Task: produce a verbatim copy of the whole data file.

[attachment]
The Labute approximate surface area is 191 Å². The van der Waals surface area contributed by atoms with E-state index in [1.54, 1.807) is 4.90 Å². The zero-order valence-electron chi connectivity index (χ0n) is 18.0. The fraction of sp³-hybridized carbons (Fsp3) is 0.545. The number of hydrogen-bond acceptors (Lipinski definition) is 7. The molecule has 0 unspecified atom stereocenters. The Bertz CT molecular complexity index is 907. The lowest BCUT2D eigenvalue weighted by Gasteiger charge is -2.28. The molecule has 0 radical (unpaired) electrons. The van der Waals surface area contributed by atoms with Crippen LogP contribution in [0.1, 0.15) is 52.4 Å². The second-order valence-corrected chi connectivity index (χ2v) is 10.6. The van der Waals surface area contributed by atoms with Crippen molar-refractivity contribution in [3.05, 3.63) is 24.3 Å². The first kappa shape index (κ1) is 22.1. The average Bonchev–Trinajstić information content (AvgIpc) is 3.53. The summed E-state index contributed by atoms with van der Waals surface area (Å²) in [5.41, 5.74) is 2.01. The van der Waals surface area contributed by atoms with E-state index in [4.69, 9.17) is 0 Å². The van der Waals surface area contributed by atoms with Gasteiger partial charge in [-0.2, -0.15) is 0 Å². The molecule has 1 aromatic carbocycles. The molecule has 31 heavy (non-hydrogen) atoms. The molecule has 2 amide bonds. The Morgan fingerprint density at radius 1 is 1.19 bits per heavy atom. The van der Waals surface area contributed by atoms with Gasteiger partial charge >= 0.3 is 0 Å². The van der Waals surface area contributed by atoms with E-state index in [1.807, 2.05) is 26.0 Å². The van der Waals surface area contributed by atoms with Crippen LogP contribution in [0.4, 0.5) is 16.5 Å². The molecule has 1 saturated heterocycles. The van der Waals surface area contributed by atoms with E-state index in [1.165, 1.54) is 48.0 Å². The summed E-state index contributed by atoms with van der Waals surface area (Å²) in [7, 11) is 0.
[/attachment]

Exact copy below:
The Labute approximate surface area is 191 Å². The van der Waals surface area contributed by atoms with E-state index in [1.54, 1.807) is 4.90 Å². The zero-order valence-electron chi connectivity index (χ0n) is 18.0. The fraction of sp³-hybridized carbons (Fsp3) is 0.545. The number of hydrogen-bond acceptors (Lipinski definition) is 7. The molecule has 0 unspecified atom stereocenters. The Bertz CT molecular complexity index is 907. The lowest BCUT2D eigenvalue weighted by Gasteiger charge is -2.28. The molecule has 0 radical (unpaired) electrons. The van der Waals surface area contributed by atoms with Crippen LogP contribution in [0.1, 0.15) is 52.4 Å². The second-order valence-corrected chi connectivity index (χ2v) is 10.6. The van der Waals surface area contributed by atoms with Crippen molar-refractivity contribution in [3.05, 3.63) is 24.3 Å². The first kappa shape index (κ1) is 22.1. The average Bonchev–Trinajstić information content (AvgIpc) is 3.53. The summed E-state index contributed by atoms with van der Waals surface area (Å²) in [5.41, 5.74) is 2.01. The van der Waals surface area contributed by atoms with E-state index in [4.69, 9.17) is 0 Å². The van der Waals surface area contributed by atoms with Gasteiger partial charge in [-0.2, -0.15) is 0 Å². The molecule has 1 aromatic carbocycles. The molecule has 31 heavy (non-hydrogen) atoms. The molecule has 2 amide bonds. The Morgan fingerprint density at radius 1 is 1.19 bits per heavy atom. The van der Waals surface area contributed by atoms with Gasteiger partial charge >= 0.3 is 0 Å². The van der Waals surface area contributed by atoms with E-state index in [1.807, 2.05) is 26.0 Å². The van der Waals surface area contributed by atoms with Crippen LogP contribution in [0.4, 0.5) is 16.5 Å². The molecule has 1 saturated heterocycles. The van der Waals surface area contributed by atoms with E-state index in [1.165, 1.54) is 48.0 Å². The summed E-state index contributed by atoms with van der Waals surface area (Å²) in [7, 11) is 0.